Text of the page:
Kids today are better wielding a mouse or smartphone than swimming or making their own breakfast. What's a parent to do?
The evidence comes via a new study from security firm AVG, which argues that today's children have far more skills when it comes to high-tech tasks than with simple analog things like riding a bicycle or tying their shoes. If faced with an emergency, today's two to five year olds don't know how to use mommy's iPhone to call 9-1-1 -- but they could kick your butt when it comes to a game of Angry Birds.
As a technology reporter, you might think that I would call this awesome. But I don't think it's awesome at all.
As a new dad, I've seen my son take to technology almost innately. He slams his hands on my wife's iPad to play Magic Piano, and reaches for my MacBook's keyboard every time he sees it. As proud as I am that my son is tech savvy like his daddy, it's equally important to me that he have analog skills: the ability to bait a hook, start a fire, clean a gutter.
How do I teach my child balance, so he's tech smart but also knows the value of manual skills?
At the risk of sounding like an old timer, there's something to be said for good old analog know-how. And I worry that my son will miss out on those experiences.
Recently I built a garbage-can holder with my brother-in-law, so that bears and raccoons wouldn't rip through my trash in the middle of the night. I drew up a design, using some basic math skills, went to Home Depot, picked out the weatherized wood, and built something from the ground up with hammer and nail -- nary an electronic device in sight. Now those raccoons can only stare longingly at the trash and dream of eating my banana peels.
I did that, and every time I look at the wooden structure I feel a small but significant sense of accomplishment. I want my son to understand that. If he only has skills that he develops with an iPad and a broadband connection, what use will he be when he has similar challenges in life?
Part of the AVG study found kids didn't know how to shovel snow! Really? My dad had me shoveling snow as soon as the first flake fell -- and I wasn't allowed to come inside until my hands were nearly frostbitten. With last week's snowfall, I put my shoveling skills to use, as my baby boy watched me through the window. And I hope he was watching closely; this will be his job soon enough, and he'll probably have to put down a game controller to do it.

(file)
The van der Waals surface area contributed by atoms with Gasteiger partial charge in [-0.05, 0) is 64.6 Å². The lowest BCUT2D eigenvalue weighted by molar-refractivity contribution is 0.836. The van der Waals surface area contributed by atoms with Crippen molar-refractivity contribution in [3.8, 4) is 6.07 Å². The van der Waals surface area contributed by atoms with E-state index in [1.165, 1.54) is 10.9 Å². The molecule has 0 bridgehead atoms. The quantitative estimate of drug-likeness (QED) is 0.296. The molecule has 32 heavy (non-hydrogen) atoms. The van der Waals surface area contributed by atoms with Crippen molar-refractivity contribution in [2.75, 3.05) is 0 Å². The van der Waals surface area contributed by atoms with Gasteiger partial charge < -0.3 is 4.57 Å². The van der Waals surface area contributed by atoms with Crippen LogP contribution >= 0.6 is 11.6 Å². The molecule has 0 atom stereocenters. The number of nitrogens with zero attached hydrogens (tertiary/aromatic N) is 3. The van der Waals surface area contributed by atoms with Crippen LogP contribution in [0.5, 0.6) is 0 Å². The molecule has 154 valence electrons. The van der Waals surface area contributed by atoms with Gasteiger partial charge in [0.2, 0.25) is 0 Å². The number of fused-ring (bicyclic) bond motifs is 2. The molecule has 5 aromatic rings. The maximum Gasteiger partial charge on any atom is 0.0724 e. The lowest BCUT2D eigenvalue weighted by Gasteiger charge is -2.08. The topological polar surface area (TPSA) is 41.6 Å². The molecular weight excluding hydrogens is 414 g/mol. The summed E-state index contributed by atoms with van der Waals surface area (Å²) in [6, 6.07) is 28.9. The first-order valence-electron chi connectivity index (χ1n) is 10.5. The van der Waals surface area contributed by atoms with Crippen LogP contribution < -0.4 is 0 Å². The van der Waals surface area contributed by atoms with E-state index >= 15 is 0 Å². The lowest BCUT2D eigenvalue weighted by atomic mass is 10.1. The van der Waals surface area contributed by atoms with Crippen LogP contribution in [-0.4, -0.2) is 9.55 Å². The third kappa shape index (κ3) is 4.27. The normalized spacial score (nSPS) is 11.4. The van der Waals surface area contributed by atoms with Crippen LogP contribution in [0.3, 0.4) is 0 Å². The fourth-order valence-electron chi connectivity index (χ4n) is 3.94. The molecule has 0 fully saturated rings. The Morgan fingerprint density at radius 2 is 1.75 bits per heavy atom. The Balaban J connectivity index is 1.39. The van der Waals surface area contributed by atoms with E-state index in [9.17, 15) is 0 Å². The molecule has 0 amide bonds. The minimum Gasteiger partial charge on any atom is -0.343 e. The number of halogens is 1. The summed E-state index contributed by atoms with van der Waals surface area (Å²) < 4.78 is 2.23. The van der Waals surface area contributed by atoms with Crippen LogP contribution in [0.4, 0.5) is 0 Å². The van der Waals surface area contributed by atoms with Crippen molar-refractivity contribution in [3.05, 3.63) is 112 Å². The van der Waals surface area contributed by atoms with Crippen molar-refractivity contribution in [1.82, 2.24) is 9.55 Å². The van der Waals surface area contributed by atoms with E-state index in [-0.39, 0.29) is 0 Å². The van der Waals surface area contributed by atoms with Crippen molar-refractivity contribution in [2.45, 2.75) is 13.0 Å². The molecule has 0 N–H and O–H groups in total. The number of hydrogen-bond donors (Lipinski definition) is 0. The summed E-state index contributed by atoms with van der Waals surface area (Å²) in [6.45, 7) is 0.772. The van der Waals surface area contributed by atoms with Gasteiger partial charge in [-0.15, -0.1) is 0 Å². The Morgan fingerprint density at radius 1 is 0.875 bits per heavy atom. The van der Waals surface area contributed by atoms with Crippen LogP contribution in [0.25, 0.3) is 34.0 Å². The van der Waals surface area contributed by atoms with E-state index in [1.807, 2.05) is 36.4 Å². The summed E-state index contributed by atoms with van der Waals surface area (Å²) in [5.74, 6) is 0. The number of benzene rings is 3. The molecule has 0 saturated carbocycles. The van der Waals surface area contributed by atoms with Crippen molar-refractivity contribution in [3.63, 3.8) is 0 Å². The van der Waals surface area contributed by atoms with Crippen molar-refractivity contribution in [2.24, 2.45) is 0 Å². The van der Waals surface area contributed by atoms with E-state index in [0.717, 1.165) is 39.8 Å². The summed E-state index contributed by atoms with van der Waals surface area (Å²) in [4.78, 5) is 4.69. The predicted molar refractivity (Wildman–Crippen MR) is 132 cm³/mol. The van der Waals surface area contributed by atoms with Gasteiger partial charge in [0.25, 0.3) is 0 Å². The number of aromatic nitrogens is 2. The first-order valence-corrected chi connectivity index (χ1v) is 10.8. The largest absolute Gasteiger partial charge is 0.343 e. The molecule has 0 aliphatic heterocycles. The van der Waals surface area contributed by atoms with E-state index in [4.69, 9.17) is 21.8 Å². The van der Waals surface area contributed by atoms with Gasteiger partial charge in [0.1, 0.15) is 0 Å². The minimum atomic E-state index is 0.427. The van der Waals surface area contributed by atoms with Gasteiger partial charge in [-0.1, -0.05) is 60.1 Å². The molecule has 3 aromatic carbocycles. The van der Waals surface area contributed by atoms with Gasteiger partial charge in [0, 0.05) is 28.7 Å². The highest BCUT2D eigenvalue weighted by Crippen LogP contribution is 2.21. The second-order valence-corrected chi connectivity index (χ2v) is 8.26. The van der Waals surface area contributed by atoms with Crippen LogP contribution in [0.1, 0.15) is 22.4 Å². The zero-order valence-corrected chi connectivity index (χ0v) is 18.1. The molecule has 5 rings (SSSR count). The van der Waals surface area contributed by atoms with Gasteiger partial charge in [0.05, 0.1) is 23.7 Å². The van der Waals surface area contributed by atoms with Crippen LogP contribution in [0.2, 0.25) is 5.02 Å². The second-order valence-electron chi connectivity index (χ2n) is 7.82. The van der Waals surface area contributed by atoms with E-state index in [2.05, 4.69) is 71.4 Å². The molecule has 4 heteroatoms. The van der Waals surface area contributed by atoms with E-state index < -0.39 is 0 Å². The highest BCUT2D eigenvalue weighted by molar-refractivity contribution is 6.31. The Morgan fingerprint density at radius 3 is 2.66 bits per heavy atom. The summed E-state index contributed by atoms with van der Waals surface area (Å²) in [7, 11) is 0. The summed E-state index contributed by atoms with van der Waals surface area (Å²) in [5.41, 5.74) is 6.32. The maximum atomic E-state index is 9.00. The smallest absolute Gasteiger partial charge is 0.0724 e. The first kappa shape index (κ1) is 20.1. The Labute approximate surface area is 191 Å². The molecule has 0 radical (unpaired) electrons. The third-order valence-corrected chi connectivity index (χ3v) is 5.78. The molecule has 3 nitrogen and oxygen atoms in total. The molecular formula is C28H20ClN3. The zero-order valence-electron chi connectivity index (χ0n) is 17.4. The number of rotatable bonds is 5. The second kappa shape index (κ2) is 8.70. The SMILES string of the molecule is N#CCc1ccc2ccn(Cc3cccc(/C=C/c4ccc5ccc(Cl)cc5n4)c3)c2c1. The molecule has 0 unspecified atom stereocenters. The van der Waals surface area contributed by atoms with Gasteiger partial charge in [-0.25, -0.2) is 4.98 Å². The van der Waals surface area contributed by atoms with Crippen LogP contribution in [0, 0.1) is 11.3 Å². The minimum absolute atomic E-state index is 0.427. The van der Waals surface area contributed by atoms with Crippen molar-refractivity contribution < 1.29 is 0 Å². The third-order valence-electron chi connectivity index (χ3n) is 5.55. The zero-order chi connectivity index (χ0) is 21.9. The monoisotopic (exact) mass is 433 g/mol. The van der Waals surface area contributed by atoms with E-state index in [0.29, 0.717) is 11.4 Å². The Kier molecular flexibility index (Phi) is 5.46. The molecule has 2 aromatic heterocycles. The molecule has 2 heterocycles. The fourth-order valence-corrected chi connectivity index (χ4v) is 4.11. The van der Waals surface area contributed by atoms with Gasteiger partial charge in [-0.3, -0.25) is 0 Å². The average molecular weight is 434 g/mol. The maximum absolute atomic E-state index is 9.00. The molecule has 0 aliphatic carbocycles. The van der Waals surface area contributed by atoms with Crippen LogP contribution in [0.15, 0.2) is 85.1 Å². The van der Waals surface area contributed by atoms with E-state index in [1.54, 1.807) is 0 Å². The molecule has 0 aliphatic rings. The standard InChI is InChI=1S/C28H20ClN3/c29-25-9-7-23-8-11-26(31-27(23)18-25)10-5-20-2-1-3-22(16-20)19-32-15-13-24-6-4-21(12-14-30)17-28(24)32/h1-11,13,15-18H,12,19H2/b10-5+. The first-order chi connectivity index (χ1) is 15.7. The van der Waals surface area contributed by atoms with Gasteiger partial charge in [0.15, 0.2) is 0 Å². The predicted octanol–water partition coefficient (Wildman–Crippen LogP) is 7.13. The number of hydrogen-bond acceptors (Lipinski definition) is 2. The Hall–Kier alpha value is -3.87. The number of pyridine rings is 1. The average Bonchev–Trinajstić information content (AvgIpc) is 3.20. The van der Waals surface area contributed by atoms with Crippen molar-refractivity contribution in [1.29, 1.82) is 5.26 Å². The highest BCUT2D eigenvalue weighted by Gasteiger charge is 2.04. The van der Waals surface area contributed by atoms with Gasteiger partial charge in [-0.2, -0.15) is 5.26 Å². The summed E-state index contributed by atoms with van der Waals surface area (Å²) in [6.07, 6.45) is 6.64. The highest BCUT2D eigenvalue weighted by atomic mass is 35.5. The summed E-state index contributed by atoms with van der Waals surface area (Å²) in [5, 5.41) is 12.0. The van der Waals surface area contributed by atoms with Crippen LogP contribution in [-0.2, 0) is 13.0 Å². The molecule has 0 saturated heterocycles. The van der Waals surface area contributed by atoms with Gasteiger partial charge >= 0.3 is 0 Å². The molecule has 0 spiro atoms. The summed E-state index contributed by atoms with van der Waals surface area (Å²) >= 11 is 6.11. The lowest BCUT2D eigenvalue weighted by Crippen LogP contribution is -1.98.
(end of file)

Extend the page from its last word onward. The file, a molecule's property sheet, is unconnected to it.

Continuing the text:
I've been thinking about this topic quite a lot since I started reading Shop Class as Soul Craft: An Inquiry Into the Value of Work, by Matthew Crawford. In this excellent book, philosopher and motorcycle repair-shop owner Crawford argues for the value of making and fixing things with our hands. According to him, there's something Zen-like about a master craftsman's abilities that cannot be defined by computer algorithms.
Technology used to be a craft when it was for the geeks and programming nerds, of course. The beauty of it these days is that it doesn't take a lot of inside information to make your computer work. It just works.
Let's be honest, the computers of 2011 are a heck of a lot easier to use than they were in 1989. My son is using an iPad; while growing up I was trying to write code on a Tandy 1000. I don't have to tell you how much easier he has it! But I worry that children will take it for granted that a touch interface responds to your fingertips.
Life isn't always as simple as pinch-to-zoom makes it seem, after all.
If you're reading this hoping I can tell you how to achieve balance, I'm sorry to disappoint you. I don't know yet. I've only been a father for 6 months. But I'm aiming to find one. I want my son to have respect for the technological and the analog worlds.
And I think at least having that as a goal is a good start.